Start out by asking yourself what you want out of archaeology — do you really want a career as an archaeologist, e.g. to earn a living doing this? Or rather, do you simply want to become more involved in fieldwork? Understand the implications of a career in archaeology from the outset — long years of training, limited job opportunities, low pay and often short employment contracts — and place this against your other personal aspirations and also commitments. Talk about your aspirations with your family and what this lifestyle might mean for them, and be realistic — if you’ve always wanted a big house with a sports car sitting in your driveway then archaeology really isn’t the career for you. Once you’ve come to a decision then plan what you need to do to make a start in your career — training, experience, and contacts.
Realistically, a professional career in archaeology begins at university. You might not like to hear this but there it is. Without a university degree in archaeology then you are seriously harming your chances of getting any job in the discipline, let alone advancing your career as a professional. So if you’re serious about a career, then find out what qualifications you need to get into such a university degree course, find out what university you’d like to study at, and apply for a place. Remember that it is never too late to do this. Universities have students with an incredibly diverse array of backgrounds, ages, nationalities, and experience.
Archaeologists who do well in their careers have multiple skills and fields of expertise. Multiple skills and specialisms make you the most adaptable to change, the most able to apply for the largest number of jobs. This means both archaeological and non-archaeological skills, experience and expertise. For those already at work who are considering a mid-career move into archaeology in particular, it is well worth making a list of what you do in your current job, what skills you have already, and then seeing how these skills might apply to archaeology.
There are more archaeologists out there than available jobs — supply exceeds demand. Beyond expanding your training, skills, and expertise, successful archaeologists volunteer to do things that make them, and their CVs, stand out, and that provide opportunities for networking, publication, and self-promotion. Early on in any career this means volunteering to work, often unpaid (but hopefully with at least some costs covered) on projects — both the exciting fieldwork components of any project as well as the much less glamorous but equally important pre- and post-excavation phases, planning the project, cleaning, recording, investigating and conserving finds, and writing up notes and reports. More experienced archaeologists who are able to get jobs that perhaps pay them to do these tasks still usually volunteer in other ways — serving on local or national archaeological organisations’ committees, editing newsletters and journals, writing conference and book reviews, organising events and symposia, etc. All of these different volunteer activities can be seen on the CVs of successful archaeologists, and mark them out from their peers. By volunteering, such archaeologists have also been busy networking — making informal links and contacts with people, getting known as friendly, efficient, and trustworthy: the person other people want to work with and employ.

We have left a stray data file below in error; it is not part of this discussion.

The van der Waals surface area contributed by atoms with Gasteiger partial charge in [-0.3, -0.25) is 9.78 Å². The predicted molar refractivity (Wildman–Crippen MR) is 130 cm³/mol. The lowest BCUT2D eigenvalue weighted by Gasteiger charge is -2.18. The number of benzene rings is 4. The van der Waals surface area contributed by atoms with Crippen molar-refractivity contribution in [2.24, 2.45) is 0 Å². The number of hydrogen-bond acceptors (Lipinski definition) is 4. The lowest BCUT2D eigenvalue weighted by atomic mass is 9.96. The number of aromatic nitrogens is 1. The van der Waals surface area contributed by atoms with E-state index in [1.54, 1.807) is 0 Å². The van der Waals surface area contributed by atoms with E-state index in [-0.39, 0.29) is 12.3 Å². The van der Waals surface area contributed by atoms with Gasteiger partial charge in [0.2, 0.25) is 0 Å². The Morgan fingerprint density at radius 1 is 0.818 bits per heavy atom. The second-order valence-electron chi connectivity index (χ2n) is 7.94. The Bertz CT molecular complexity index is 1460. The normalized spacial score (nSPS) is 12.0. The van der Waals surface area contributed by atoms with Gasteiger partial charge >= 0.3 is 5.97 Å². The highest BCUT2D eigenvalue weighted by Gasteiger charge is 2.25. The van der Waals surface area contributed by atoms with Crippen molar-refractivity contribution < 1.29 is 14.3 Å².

Don’t be afraid or dismayed if at first you don’t seem to be getting anywhere. Everyone who has ever ended up with a job in archaeology, from the lowliest digger to the most senior professor, has hit a low at some point, where they wonder if they’ll ever get work and whether so many struggles are worth it. Struggle and disappointment is part of this lifestyle. If you can’t handle rejection — for jobs, for grant applications, for article and book proposals — then get out now. Similarly, learn to accept constructive criticism: archaeology is too big and complex a subject for any one person to know all the answers — there is always something new to learn and some other opinion that can be of significance. When they have a bad day, most archaeologists simply take a deep breath and then get a good night’s rest. The next day they get back to work.
Joe Flatman’s book ‘Becoming an archaeologist: a guide to professional pathways’ won Book of the Year 2012 in the prestigious Current Archaeology Awards earlier this year.